Sometimes it feels as if politeness is a thing of the past, and we place our blame on the Internet, pop culture, politics or all of the above. There is plenty of blame to go around. And sometimes it feels like politeness is all we have left.
I was pulling the wet clothes out of the washing machine, cursing each garment that fell to the floor and wondering if the three second rule applied to freshly laundered t-shirts, when I saw an older woman approach my boys and speak to them for a moment. They were a couple of rows away in the laundromat, having found an unoccupied table and two unused carts, then fashioning the lot into a fortress of sorts, and they seemed content in that space. There they sat, inside their fort, one doing homework and the other keeping watch. Their level of quiet was relative.
I watched the woman speak to my boys and strained to hear what she was saying, but the distance and spin cycles between us made my eavesdropping impossible. However, the boys could hear her clearly, and they were listening with eyes glazed over by shyness and the sudden realization that their bubble did not, in fact, make them invisible to the world around them. Their lips were still, their eyes slightly lowered, and the occasional nod was given by one and then the other. The woman turned and walked away. I pulled the last pair of pants from the washer and pushed my cart slowly toward the dryers.
“Is that your son?” asked the woman as we passed each other.
“They both are,” I said.
The boys were still sitting in their fort, and they were watching me.
“But that one,” she said as she nodded at my oldest. “That is the one that took my cart.”
I felt myself grow equal parts defensive and apologetic. My wife and I have raised our boys to be courteous and respectful, but it is a constant battle, and when they are lost in their world of imagination they tend to tune out the realm of reality, including those of us that live within it. His being unaware and helping himself to an empty cart did not seem all that shocking.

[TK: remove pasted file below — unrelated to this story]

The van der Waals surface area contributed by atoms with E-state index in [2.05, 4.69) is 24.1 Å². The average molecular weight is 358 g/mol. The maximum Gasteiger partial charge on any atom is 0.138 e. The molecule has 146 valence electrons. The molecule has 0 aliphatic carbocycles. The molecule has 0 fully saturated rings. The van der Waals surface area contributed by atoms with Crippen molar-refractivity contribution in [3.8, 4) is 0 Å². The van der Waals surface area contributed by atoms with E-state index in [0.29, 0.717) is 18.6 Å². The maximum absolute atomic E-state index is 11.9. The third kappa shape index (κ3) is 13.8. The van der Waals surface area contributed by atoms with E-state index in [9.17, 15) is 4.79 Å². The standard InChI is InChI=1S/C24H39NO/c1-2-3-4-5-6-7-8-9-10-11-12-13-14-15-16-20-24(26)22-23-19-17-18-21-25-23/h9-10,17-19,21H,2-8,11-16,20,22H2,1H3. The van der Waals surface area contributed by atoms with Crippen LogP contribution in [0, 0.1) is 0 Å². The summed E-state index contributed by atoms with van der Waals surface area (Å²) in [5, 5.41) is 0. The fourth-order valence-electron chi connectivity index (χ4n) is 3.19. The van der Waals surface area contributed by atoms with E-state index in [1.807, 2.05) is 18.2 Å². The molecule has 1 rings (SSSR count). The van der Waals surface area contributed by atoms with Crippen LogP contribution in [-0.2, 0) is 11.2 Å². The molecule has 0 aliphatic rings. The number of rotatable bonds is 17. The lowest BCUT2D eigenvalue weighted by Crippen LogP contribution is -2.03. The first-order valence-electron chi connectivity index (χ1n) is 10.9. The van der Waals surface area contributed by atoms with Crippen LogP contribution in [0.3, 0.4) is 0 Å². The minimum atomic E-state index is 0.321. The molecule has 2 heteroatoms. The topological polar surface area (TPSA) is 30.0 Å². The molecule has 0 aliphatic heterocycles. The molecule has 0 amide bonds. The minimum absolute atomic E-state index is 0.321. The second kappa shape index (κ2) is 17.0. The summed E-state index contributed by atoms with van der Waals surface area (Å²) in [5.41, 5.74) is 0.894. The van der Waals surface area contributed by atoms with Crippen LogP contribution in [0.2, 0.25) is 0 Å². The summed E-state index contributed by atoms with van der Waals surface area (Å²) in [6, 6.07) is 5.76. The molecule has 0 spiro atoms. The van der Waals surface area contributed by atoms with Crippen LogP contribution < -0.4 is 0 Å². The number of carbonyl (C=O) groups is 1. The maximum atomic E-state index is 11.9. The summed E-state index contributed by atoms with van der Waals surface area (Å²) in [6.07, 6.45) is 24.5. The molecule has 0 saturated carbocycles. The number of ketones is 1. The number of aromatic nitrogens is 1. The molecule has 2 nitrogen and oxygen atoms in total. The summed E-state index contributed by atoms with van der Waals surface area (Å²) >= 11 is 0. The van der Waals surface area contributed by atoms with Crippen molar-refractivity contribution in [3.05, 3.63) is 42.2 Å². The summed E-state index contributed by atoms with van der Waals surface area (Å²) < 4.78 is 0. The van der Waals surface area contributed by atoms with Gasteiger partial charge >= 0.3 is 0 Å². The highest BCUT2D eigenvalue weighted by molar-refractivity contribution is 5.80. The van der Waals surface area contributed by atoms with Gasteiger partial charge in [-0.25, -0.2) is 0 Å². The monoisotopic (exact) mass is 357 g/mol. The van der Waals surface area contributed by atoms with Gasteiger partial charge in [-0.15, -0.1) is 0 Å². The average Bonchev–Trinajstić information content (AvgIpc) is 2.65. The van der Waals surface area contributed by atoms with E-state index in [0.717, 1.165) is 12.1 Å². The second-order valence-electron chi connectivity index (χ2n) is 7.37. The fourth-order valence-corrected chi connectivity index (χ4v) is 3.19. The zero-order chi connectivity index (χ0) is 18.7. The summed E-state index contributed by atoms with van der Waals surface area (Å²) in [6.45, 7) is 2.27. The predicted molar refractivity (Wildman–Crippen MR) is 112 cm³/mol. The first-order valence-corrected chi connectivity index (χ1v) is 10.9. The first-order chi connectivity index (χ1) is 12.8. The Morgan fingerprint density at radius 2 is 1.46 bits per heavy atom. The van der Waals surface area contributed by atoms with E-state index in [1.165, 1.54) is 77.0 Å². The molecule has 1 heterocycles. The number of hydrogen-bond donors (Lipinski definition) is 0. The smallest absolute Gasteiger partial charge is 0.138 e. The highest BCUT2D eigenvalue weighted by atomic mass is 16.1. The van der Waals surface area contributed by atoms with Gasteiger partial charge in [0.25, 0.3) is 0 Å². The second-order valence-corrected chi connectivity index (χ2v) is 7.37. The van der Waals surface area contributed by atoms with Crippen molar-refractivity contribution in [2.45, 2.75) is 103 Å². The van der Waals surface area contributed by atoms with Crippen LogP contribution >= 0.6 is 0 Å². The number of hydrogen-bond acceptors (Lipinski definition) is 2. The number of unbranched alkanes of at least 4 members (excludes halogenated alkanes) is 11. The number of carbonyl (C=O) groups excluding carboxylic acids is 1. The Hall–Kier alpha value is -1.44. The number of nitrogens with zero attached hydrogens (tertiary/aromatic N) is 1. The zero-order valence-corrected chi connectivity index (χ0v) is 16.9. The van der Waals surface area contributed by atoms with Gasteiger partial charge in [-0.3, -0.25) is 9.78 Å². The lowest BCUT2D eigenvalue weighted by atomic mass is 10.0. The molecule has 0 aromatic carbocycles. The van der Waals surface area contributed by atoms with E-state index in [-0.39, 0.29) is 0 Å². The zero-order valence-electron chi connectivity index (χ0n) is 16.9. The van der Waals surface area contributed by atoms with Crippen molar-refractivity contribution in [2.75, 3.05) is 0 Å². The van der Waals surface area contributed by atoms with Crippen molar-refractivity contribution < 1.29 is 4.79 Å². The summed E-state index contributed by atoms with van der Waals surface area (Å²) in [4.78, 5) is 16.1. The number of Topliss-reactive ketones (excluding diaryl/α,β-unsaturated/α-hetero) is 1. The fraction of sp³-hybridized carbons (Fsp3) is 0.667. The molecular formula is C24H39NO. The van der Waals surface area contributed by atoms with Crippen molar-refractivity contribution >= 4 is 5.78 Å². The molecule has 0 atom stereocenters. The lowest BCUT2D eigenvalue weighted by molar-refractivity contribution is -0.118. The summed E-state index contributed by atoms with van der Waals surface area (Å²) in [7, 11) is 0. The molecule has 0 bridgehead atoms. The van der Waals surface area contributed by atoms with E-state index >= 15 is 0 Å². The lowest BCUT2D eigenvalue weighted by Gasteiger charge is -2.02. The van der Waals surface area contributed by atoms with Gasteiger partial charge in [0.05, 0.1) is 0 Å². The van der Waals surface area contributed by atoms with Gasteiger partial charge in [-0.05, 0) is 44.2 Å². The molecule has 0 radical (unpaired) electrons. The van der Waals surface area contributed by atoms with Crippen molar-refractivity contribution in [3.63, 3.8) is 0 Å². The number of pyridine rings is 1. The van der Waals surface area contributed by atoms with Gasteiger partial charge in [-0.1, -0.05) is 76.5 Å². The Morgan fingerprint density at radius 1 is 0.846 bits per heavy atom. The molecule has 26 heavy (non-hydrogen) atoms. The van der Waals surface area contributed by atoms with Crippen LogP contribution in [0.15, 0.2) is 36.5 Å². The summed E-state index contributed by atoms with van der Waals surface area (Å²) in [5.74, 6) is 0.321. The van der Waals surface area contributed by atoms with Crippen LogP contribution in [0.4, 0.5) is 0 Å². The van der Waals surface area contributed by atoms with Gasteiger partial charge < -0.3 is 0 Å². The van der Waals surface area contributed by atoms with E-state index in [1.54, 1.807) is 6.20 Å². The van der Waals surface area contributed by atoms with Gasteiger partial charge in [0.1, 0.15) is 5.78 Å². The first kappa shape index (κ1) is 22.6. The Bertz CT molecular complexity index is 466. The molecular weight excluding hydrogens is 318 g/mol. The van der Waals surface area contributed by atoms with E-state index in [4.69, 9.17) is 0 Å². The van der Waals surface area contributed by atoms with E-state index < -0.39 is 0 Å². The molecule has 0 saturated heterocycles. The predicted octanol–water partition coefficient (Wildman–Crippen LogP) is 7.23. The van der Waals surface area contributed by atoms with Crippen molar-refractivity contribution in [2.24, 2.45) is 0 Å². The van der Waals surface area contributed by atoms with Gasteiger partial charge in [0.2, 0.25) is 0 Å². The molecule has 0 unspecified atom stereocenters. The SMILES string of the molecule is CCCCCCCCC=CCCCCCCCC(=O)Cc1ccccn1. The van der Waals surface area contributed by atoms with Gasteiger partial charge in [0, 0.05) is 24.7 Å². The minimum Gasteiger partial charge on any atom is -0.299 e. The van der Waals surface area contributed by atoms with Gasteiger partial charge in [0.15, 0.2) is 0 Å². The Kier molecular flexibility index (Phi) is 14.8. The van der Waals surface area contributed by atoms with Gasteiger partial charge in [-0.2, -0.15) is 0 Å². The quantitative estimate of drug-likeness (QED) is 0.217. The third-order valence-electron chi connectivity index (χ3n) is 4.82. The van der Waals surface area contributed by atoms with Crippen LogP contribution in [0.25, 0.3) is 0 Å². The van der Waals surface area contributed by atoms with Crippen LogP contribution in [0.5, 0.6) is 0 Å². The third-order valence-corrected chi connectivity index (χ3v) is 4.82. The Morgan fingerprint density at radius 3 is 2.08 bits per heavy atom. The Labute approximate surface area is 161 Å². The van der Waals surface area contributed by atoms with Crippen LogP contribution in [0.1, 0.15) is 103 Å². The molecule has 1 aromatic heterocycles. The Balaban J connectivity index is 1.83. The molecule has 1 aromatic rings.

On the other hand, there are a lot of fucking carts, lady.
“He took my cart,” she continued. “He came up to me and asked in the sweetest voice if I was using it, and I told him that I wasn’t.”
“Oh,” I said.
“Then he asked if he could use it. He was so polite.”
“Thank you,” I said.
“Such nice manners. You don’t see that enough these days.”
“That’s kind of you to say. We try.”
“You’re doing a great job,” she said, and then she continued on her way.
I looked at the boys. They were still sitting in their fort, staring at me beneath lowered eyes and shell-shocked silence.
“Did you hear what that lady said?” I asked.
“She told me, too,” said the boy in question.
“It feels good, doesn’t it?”
“I’m proud of you for using your manners,” I told him. He nodded and glanced at his brother.
“He has good manners, too,” he said.
I put the clothes in the dryer and waved them over to me.
“Here,” I said as I handed them each a bunch of quarters. “Those clothes need 24 minutes of heat or they’ll escape and shrink us all.”
They looked at their quarters and the quiet, giant dryers, napping in the afternoon heat—their eyes sparkling as they stepped up to the challenge and paid the machines to wake, to spin, to dance.
No one said a word as the strangers took their fort away, and no one asked them anything.
A version of this post first appeared on Honea Express under a different title.